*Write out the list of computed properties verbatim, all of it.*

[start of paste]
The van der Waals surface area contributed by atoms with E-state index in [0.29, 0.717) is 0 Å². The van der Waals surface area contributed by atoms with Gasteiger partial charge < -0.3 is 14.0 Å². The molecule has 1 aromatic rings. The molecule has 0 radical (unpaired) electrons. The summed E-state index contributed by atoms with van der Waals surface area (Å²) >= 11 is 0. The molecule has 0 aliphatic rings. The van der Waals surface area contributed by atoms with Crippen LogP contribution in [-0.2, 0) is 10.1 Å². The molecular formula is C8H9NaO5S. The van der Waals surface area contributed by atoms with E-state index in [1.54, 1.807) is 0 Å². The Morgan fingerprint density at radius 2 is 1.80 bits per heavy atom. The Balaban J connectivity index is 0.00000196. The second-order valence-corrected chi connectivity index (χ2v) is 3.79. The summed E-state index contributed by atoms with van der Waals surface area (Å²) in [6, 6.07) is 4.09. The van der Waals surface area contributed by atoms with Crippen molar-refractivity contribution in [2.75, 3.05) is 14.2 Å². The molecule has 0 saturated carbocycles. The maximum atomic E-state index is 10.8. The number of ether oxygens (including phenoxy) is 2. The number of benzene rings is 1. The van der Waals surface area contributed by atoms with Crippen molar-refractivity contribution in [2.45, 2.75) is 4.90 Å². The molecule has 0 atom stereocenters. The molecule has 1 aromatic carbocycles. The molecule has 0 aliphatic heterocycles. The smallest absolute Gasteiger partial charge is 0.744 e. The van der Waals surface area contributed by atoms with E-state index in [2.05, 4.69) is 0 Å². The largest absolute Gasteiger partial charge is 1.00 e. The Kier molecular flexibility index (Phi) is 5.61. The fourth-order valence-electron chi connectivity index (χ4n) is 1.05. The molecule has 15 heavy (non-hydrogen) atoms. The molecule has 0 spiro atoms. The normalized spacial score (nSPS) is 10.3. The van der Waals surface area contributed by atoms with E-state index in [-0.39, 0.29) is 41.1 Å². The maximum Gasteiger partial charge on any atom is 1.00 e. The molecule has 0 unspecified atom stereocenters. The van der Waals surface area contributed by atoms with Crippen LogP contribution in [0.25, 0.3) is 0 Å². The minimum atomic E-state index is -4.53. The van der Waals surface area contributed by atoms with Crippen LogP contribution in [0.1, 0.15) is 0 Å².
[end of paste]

The van der Waals surface area contributed by atoms with E-state index in [0.29, 0.717) is 0 Å². The van der Waals surface area contributed by atoms with Gasteiger partial charge < -0.3 is 14.0 Å². The molecule has 1 aromatic rings. The molecule has 0 radical (unpaired) electrons. The summed E-state index contributed by atoms with van der Waals surface area (Å²) >= 11 is 0. The molecule has 0 aliphatic rings. The van der Waals surface area contributed by atoms with Crippen LogP contribution in [-0.2, 0) is 10.1 Å². The molecular formula is C8H9NaO5S. The van der Waals surface area contributed by atoms with E-state index in [1.54, 1.807) is 0 Å². The Morgan fingerprint density at radius 2 is 1.80 bits per heavy atom. The Balaban J connectivity index is 0.00000196. The second-order valence-corrected chi connectivity index (χ2v) is 3.79. The summed E-state index contributed by atoms with van der Waals surface area (Å²) in [6, 6.07) is 4.09. The van der Waals surface area contributed by atoms with Crippen molar-refractivity contribution in [2.75, 3.05) is 14.2 Å². The molecule has 0 saturated carbocycles. The maximum atomic E-state index is 10.8. The number of ether oxygens (including phenoxy) is 2. The number of benzene rings is 1. The van der Waals surface area contributed by atoms with Crippen molar-refractivity contribution in [2.45, 2.75) is 4.90 Å². The molecule has 0 atom stereocenters. The molecule has 1 aromatic carbocycles. The molecule has 0 aliphatic heterocycles. The smallest absolute Gasteiger partial charge is 0.744 e. The van der Waals surface area contributed by atoms with E-state index in [2.05, 4.69) is 0 Å². The largest absolute Gasteiger partial charge is 1.00 e. The Kier molecular flexibility index (Phi) is 5.61. The fourth-order valence-electron chi connectivity index (χ4n) is 1.05. The molecule has 15 heavy (non-hydrogen) atoms. The molecule has 0 spiro atoms. The normalized spacial score (nSPS) is 10.3. The van der Waals surface area contributed by atoms with E-state index in [-0.39, 0.29) is 41.1 Å². The maximum Gasteiger partial charge on any atom is 1.00 e. The molecule has 0 unspecified atom stereocenters. The van der Waals surface area contributed by atoms with Crippen LogP contribution in [0.25, 0.3) is 0 Å². The minimum atomic E-state index is -4.53. The van der Waals surface area contributed by atoms with Crippen LogP contribution in [0.1, 0.15) is 0 Å².